Feelin' that Writing Funk

Feelin' that Writing Funk

I’m in a funk.

A big, fat, not-sure-how-to-get-out, writing funk. 

In a nutshell, September kicked my ass. I wrote a piece I really liked. It wasn’t earth-shattering or life-changing, but I worked hard at it and was happy with the finished product. It was a personal essay revolving around the 50th anniversary of The Brady Bunch. I’d hoped I could sell it to a publication in time to be published on the show’s anniversary date of September 26th.

Over 4 weeks, I sent it to 20 outlets — of them, 8 sent polite rejections and 12 ignored my submission altogether. I finally, reluctantly, published it on Medium, just to give it a home.

Meanwhile, during this same time frame, 12 other pitches, essays, and fiction submissions were either ignored or flat-out rejected by 12 separate outlets. 

And I get it — this is part of the gig. But when you work from home alone all day and every piece of work you send out into the world is turned down, it hurts. 

Attempting to make a living through some form of artistic endeavor is such a masochistic pursuit. You pour your heart into your art, in whatever form it takes, and hope someone who has some pull likes it enough to pay you for it and share it with the masses. When your work is rejected (or worse, ignored), you can’t help but wonder if the problem isn’t them, but you. 

I try to stay positive when this happens. I’ve even written before about just rolling with it: 

A “no” doesn’t mean your pitch or essay or story isn’t right. It means it isn’t right for that publication. You might get a rejection because the outlet ran a similar story weeks ago or has one in the pipeline for next month. Or maybe your article’s tone isn’t quite what they’re going for — you’re too humorous, they want solemn. Or perhaps you have a character wearing a blue shirt and the editor just that morning broke up with her boyfriend who had blue eyes and she can’t fathom how anyone would like the color blue because he was a stupid jerk. See? Not about you.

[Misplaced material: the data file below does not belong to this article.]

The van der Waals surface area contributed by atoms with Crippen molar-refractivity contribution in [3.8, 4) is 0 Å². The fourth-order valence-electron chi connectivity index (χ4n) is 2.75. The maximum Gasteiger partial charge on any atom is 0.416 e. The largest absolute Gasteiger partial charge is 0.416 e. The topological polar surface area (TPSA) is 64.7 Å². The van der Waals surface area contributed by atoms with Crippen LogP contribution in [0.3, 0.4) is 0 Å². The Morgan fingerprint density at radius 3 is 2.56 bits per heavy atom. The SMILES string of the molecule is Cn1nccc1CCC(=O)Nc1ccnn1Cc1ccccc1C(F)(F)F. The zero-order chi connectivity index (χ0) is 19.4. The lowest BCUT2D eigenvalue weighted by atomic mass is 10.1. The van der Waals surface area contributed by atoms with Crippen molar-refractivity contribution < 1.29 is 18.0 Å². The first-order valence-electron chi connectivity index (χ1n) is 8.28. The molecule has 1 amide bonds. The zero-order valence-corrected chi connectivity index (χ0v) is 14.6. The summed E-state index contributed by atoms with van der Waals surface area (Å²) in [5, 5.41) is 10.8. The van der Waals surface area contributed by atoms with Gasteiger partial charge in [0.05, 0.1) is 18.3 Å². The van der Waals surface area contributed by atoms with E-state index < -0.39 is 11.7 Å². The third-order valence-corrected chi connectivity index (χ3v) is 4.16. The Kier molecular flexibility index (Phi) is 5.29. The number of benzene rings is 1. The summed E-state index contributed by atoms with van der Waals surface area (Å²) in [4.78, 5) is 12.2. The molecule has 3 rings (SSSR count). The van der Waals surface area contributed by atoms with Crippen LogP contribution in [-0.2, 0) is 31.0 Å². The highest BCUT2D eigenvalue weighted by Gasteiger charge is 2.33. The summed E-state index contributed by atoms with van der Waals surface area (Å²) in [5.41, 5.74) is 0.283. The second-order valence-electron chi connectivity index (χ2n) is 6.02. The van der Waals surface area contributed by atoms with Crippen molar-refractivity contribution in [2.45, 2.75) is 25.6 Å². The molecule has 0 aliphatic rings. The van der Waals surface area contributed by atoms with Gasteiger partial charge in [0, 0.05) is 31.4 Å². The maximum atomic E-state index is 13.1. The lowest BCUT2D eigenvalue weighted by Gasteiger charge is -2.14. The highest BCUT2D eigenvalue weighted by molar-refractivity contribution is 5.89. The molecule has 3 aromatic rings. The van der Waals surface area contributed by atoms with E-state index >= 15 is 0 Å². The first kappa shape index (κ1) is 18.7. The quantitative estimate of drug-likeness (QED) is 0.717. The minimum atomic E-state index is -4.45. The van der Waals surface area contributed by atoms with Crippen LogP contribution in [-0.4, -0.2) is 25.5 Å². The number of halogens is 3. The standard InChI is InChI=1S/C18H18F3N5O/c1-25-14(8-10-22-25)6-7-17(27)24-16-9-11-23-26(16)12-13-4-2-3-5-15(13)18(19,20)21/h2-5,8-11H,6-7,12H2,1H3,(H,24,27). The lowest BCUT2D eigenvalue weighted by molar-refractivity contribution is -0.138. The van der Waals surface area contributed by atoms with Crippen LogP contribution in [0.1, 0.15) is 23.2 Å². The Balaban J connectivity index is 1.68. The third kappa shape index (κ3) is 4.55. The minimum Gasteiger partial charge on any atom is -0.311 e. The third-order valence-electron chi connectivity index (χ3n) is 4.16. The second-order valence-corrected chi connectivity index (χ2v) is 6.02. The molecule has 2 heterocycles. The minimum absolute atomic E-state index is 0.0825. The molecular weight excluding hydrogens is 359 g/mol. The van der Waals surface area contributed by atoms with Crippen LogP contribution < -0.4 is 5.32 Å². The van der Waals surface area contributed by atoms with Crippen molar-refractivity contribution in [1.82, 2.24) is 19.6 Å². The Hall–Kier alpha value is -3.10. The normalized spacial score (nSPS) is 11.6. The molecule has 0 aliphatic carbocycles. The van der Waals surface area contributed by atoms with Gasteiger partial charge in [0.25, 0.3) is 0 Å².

That’s such a cute little pep talk, Me of the Past! 

But here’s the thing: Right now, the reason behind the rejection doesn’t matter. Right now, what matters is that I’ve heard nothing but “no” over and over and over, for weeks on end. Right now, I don’t want to shrug it off and keep plugging away; I want to wallow in my funk while eating a giant tub of ice cream and binge-watching HGTV. 

I know from experience that things will get better. Eventually, I will sell another essay or pitch, and the high from the sale will pull me out of despair and get me back into the swing of writing. But I have to admit that the ups and downs of this job are tough. There’s very little stability, very little pay, and a lot of unknowns. It’s scary at times. 

Photo by Kat Stokes on Unsplash

Photo by Kat Stokes on Unsplash


This morning, while cleaning off my desk (because why would I write? no one wants my work anyway…sob story sob story), I looked at today’s page in my Writer’s Digest calendar. It’s a quote from author Kristin Hannah:

“You have to believe in this career, you have to believe in yourself, and you have to move with great determination forward.”

To quote the great Carrie Fisher in When Harry Met Sally…, “You’re right, you’re right. I know you’re right.” 

I get it, Kristin. I need to keep at it. And I know, despite my mood today, that I will. I’ll keep writing. I’ll keep submitting. I’ll keep pitching. 

But not today. Today is a funky, ice-cream-and-HGTV kind of day. 

50 Years Later, ‘The Brady Bunch’ is Still A Welcome Diversion from Real Life

50 Years Later, ‘The Brady Bunch’ is Still A Welcome Diversion from Real Life